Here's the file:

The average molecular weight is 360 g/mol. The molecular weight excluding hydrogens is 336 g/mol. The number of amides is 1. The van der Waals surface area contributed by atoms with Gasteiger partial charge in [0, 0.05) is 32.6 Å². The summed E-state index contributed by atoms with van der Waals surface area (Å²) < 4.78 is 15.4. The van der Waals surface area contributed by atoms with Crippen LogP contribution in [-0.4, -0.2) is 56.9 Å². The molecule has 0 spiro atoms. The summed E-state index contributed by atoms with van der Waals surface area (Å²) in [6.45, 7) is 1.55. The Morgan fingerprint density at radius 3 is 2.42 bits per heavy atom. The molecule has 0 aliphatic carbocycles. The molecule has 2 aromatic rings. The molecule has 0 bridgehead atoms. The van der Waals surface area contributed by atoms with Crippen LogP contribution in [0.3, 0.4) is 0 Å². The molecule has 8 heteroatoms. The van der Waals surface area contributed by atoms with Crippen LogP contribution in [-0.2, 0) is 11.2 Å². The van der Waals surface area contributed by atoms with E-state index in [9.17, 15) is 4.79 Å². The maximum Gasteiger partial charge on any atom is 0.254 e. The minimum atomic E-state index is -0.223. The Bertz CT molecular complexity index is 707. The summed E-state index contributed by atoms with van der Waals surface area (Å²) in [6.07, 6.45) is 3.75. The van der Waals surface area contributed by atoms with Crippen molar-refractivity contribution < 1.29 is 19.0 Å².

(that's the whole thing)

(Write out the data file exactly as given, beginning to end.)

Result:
The average molecular weight is 360 g/mol. The molecular weight excluding hydrogens is 336 g/mol. The number of amides is 1. The van der Waals surface area contributed by atoms with Gasteiger partial charge in [0, 0.05) is 32.6 Å². The summed E-state index contributed by atoms with van der Waals surface area (Å²) < 4.78 is 15.4. The van der Waals surface area contributed by atoms with Crippen LogP contribution in [-0.4, -0.2) is 56.9 Å². The molecule has 0 spiro atoms. The summed E-state index contributed by atoms with van der Waals surface area (Å²) in [6.45, 7) is 1.55. The Morgan fingerprint density at radius 3 is 2.42 bits per heavy atom. The molecule has 0 aliphatic carbocycles. The molecule has 2 aromatic rings. The molecule has 0 bridgehead atoms. The van der Waals surface area contributed by atoms with Crippen LogP contribution in [0.3, 0.4) is 0 Å². The molecule has 8 heteroatoms. The van der Waals surface area contributed by atoms with Crippen LogP contribution in [-0.2, 0) is 11.2 Å². The van der Waals surface area contributed by atoms with E-state index in [9.17, 15) is 4.79 Å². The maximum Gasteiger partial charge on any atom is 0.254 e. The minimum atomic E-state index is -0.223. The Bertz CT molecular complexity index is 707. The summed E-state index contributed by atoms with van der Waals surface area (Å²) in [6.07, 6.45) is 3.75. The van der Waals surface area contributed by atoms with Crippen molar-refractivity contribution < 1.29 is 19.0 Å².